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The ‘cartwheel’ penny and the twopence
of 1797

Among the pieces most frequently received for examination from members of the public are the large copper pennies and twopences of 1797, known as ‘cartwheels’ because of their huge size.

The two coins bear similar designs. On one side appears the head of George III, facing right and wearing a wreath, together with the words GEORGIUS III.D:G.REX. On the lowest fold of the drapery at the base of the effigy is the initial K, indicating that the design is the work of the German engraver Kuchler. On the other side (also engraved by Kuchler) is shown the seated figure of Britannia, together with the word BRITANNIA and the date 1797. The letters are incuse (or sunk) and have been placed on a broad raised rim in an attempt to prevent undue wear and lessen the risk of counterfeiting.

Trial of the Pyx 6 December 1854, Illustrated London News



















The coins were not struck by the Royal Mint but by Matthew Boulton at his private Soho Mint in Birmingham, and the name of the mint can, in fact, be seen on the coins just below Britannia’s shield. They were made legal tender for amounts of up to one shilling by a proclamation of 26 July 1797, which also specified that the penny should weigh one ounce and the twopence two ounces. The object of making them so heavy was that their intrinsic value should correspond as nearly as possible to their face value: in other words, their cost of production (copper plus workmanship) was to be a penny in one case and twopence in the other. The diameter of the penny measures 1.4 inches and that of the twopence 1.6 inches.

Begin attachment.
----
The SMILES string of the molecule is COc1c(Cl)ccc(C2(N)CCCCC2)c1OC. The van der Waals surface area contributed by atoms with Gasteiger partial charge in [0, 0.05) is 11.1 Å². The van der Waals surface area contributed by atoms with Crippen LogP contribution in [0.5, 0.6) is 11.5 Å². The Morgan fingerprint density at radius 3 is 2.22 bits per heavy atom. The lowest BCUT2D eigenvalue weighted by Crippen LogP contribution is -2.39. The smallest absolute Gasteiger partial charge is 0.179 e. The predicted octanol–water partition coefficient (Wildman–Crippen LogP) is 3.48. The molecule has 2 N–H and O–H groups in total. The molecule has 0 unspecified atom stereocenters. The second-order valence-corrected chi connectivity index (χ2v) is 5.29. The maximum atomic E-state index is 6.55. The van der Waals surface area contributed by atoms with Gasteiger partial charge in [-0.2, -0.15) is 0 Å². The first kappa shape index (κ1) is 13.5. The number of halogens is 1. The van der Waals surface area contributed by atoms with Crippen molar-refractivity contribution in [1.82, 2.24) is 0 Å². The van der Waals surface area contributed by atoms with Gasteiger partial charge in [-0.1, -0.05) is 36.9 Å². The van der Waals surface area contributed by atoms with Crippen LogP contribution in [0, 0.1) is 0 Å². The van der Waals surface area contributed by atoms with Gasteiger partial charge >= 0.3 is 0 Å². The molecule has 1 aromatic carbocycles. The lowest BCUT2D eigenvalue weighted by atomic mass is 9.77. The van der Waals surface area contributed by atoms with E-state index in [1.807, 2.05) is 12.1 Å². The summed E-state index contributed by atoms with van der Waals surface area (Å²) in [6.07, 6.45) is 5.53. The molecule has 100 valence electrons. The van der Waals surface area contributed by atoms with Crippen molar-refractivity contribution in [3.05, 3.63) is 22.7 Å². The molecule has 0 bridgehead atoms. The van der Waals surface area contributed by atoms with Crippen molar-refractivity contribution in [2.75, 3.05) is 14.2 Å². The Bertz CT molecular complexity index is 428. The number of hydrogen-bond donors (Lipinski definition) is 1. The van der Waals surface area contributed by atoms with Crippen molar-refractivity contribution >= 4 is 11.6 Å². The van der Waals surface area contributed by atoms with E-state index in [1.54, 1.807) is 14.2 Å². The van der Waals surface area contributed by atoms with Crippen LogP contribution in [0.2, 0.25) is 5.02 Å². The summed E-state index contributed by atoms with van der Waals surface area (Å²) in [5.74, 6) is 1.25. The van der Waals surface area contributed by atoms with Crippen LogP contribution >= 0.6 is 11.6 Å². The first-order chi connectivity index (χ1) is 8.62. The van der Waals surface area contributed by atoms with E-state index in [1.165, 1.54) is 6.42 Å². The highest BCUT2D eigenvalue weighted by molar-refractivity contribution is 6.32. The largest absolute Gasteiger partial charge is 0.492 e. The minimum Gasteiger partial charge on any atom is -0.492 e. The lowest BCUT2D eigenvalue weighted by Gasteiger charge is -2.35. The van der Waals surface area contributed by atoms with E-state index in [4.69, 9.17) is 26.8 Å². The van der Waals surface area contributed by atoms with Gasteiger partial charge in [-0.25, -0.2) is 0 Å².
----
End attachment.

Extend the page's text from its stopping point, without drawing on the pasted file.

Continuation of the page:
It is believed that approximately 720,000 twopences and nearly 44,000,000 pennies were issued, all bearing the date 1797. Consequently the penny is a very common piece and the twopence not particularly hard to come by.